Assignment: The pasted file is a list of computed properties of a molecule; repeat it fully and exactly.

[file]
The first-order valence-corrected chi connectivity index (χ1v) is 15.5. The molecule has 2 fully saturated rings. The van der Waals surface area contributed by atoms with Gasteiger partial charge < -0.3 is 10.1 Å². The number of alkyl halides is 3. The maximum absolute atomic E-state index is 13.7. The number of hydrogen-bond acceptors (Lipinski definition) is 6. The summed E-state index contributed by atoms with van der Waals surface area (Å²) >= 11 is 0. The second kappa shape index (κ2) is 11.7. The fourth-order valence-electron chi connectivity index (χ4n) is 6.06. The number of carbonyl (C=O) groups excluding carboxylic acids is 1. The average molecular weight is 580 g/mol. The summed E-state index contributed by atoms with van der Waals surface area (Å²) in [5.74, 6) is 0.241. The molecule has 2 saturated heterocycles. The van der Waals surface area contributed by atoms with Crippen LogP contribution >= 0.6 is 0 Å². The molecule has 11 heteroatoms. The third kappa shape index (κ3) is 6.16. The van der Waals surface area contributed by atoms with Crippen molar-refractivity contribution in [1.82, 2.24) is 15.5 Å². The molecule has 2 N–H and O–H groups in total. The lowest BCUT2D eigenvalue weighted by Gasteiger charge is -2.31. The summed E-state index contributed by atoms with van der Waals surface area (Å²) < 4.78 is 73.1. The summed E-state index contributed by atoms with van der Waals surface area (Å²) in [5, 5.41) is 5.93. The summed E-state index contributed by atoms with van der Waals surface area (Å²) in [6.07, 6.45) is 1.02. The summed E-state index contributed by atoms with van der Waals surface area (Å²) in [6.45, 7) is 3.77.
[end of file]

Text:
The first-order valence-corrected chi connectivity index (χ1v) is 15.5. The molecule has 2 fully saturated rings. The van der Waals surface area contributed by atoms with Gasteiger partial charge < -0.3 is 10.1 Å². The number of alkyl halides is 3. The maximum absolute atomic E-state index is 13.7. The number of hydrogen-bond acceptors (Lipinski definition) is 6. The summed E-state index contributed by atoms with van der Waals surface area (Å²) >= 11 is 0. The second kappa shape index (κ2) is 11.7. The fourth-order valence-electron chi connectivity index (χ4n) is 6.06. The number of carbonyl (C=O) groups excluding carboxylic acids is 1. The average molecular weight is 580 g/mol. The summed E-state index contributed by atoms with van der Waals surface area (Å²) in [5.74, 6) is 0.241. The molecule has 2 saturated heterocycles. The van der Waals surface area contributed by atoms with Crippen LogP contribution >= 0.6 is 0 Å². The molecule has 11 heteroatoms. The third kappa shape index (κ3) is 6.16. The van der Waals surface area contributed by atoms with Crippen molar-refractivity contribution in [1.82, 2.24) is 15.5 Å². The molecule has 2 N–H and O–H groups in total. The lowest BCUT2D eigenvalue weighted by Gasteiger charge is -2.31. The summed E-state index contributed by atoms with van der Waals surface area (Å²) < 4.78 is 73.1. The summed E-state index contributed by atoms with van der Waals surface area (Å²) in [5, 5.41) is 5.93. The summed E-state index contributed by atoms with van der Waals surface area (Å²) in [6.07, 6.45) is 1.02. The summed E-state index contributed by atoms with van der Waals surface area (Å²) in [6.45, 7) is 3.77.